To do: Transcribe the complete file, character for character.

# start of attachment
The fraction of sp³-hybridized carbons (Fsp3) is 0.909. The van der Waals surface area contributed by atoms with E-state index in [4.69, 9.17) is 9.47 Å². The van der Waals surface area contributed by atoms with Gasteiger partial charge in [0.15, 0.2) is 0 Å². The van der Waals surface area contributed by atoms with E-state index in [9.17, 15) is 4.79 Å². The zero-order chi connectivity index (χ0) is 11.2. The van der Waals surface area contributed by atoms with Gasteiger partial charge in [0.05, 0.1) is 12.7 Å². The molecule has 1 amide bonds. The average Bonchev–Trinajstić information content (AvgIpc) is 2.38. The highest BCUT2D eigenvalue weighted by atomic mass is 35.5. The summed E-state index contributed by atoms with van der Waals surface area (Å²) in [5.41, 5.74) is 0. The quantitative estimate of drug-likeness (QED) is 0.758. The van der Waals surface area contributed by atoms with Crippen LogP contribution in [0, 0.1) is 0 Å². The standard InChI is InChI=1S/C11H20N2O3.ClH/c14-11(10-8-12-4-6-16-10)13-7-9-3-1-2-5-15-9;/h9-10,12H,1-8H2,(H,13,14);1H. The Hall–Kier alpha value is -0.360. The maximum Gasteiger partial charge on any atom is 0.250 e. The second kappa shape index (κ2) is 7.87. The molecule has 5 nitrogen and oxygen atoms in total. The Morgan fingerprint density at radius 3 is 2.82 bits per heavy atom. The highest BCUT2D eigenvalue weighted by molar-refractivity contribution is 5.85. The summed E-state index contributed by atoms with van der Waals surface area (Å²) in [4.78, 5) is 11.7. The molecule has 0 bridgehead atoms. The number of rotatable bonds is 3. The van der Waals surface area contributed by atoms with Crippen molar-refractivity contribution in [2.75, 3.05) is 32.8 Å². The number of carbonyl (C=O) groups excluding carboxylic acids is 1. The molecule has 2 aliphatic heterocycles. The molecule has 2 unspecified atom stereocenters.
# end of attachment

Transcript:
The fraction of sp³-hybridized carbons (Fsp3) is 0.909. The van der Waals surface area contributed by atoms with E-state index in [4.69, 9.17) is 9.47 Å². The van der Waals surface area contributed by atoms with Gasteiger partial charge in [0.15, 0.2) is 0 Å². The van der Waals surface area contributed by atoms with E-state index in [9.17, 15) is 4.79 Å². The zero-order chi connectivity index (χ0) is 11.2. The van der Waals surface area contributed by atoms with Gasteiger partial charge in [0.05, 0.1) is 12.7 Å². The molecule has 1 amide bonds. The average Bonchev–Trinajstić information content (AvgIpc) is 2.38. The highest BCUT2D eigenvalue weighted by atomic mass is 35.5. The summed E-state index contributed by atoms with van der Waals surface area (Å²) in [5.41, 5.74) is 0. The quantitative estimate of drug-likeness (QED) is 0.758. The van der Waals surface area contributed by atoms with Crippen LogP contribution in [0, 0.1) is 0 Å². The standard InChI is InChI=1S/C11H20N2O3.ClH/c14-11(10-8-12-4-6-16-10)13-7-9-3-1-2-5-15-9;/h9-10,12H,1-8H2,(H,13,14);1H. The Hall–Kier alpha value is -0.360. The maximum Gasteiger partial charge on any atom is 0.250 e. The second kappa shape index (κ2) is 7.87. The molecule has 5 nitrogen and oxygen atoms in total. The Morgan fingerprint density at radius 3 is 2.82 bits per heavy atom. The highest BCUT2D eigenvalue weighted by molar-refractivity contribution is 5.85. The summed E-state index contributed by atoms with van der Waals surface area (Å²) in [4.78, 5) is 11.7. The molecule has 0 bridgehead atoms. The number of rotatable bonds is 3. The van der Waals surface area contributed by atoms with Crippen molar-refractivity contribution in [2.75, 3.05) is 32.8 Å². The number of carbonyl (C=O) groups excluding carboxylic acids is 1. The molecule has 2 aliphatic heterocycles. The molecule has 2 unspecified atom stereocenters.